In January, it will be 70 years since the first microwave oven was made available for public use. While the first microwave ovens pale in comparison to their modern day counterparts in size, cost and efficiency, it’s invention has had a dramatic impact on culture. Prior to the invention of the microwave oven, food was prepared in a slow and methodical process that often took several hours. It sped up the process by being able to prepare food in fractions of the time.
We find that the microwave oven is a good illustration of how we all place a high degree of importance on immediate gratification. Waiting for anything has become less tolerable. We demand that everything happens quickly: food arrives fast; e-mails must be returned in a manner of minutes; waiting in lines is almost unthinkable. Sound familiar?
This serves as a gentle reminder that good things come through proper planning and a methodical, patient process. Just as a good home cooked meal takes longer than a microwaved dinner, a prudent investment philosophy is rewarded over the long haul. We’d encourage our clients to take a long-term view of their financial goals and objectives.
Q3 2016 Economic / Market Recap
Over the last two years (2014 & 2015), the 3rd Quarter has offered some dramatic market moves, but produced meager results. That streak was broken in 2016, as the S&P 500 returned 3.3% from July through September. For the year, the S&P 500 is up a little over 6%. Developed International Markets (i.e., Europe, Japan, Hong Kong, etc.) also righted the ship from the UK June Referendum (Brexit) and finished the quarter up 5%, but are still down about 1.5% for all of 2016. Emerging Markets were the true race horse during the 3rd Quarter. They were up about 8% over the last three months and up a strong 14+% so far in 2016. As a whole, Global Markets (as measured by the MSCI All Country World Index) are up 4% for 2016.
The bond market continues to show its resilience despite seemingly endless commentary on a bond bubble and interest rate hikes. Although, the US Bond Market was essentially flat in the 3rd Quarter, it is up almost 6% in 2016. When the Federal Reserve hikes rates again, it would be logical that some bonds may suffer. We continue to believe, however, that bonds do continue to have a place in most clients’ accounts. The volatility in the bond market historically is substantially less than that of stocks. Simply meaning, a “bad” bond market is not the same thing historically as a “bad” stock market.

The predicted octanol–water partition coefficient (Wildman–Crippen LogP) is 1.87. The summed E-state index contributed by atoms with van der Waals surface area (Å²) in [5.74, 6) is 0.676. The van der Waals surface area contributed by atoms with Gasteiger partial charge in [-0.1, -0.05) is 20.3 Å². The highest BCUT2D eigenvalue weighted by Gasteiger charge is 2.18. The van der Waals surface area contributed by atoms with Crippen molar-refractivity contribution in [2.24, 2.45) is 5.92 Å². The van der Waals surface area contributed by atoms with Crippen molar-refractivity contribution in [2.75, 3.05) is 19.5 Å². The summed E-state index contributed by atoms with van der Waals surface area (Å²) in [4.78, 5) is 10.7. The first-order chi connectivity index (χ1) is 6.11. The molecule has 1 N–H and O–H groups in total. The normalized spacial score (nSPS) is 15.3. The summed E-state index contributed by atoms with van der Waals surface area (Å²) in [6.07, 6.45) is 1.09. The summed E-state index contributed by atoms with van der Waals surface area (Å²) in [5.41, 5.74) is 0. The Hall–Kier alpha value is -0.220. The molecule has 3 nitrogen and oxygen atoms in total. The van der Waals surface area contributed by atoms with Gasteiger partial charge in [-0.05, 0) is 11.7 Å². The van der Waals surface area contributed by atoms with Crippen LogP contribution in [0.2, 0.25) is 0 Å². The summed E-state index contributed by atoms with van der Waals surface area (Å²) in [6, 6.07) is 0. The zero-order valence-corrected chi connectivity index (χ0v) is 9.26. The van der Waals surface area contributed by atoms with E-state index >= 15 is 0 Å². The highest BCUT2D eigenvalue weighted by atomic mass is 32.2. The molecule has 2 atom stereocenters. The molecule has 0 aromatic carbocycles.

Q4 2016 Outlook
The 4th Quarter has the potential to have multiple news worthy headlines and events.
November Elections Impact on Markets and Economy
The most obvious headline will be the 2016 Presidential election. As we have seen so far, this cycle has been extremely nasty and, to many, disappointing. A common question seems to be, “are these two the best that America has to offer?” While we are not political prognosticators, we can offer a dramatic prediction—either Donald Trump or Hillary Clinton will become President!
We can assume if Clinton gets elected, we will have more of the same that we have had over the last 8 years.
The economy has not been as robust as we would like it to be. It has definitely been a “plow horse economy” as opposed to a “race horse economy”.
What’s going on—why is the economy not more robust? The rate of real economic growth as measured by the gross domestic product (GDP) is the single greatest determinate of our strength as a nation and the well-being of the economy. If the US economy does not grow at least by 3% in 2016, President Obama’s presidency will be the first since the Great Depression that the US economy did not grow by at least 3% during at least one year of a president’s term.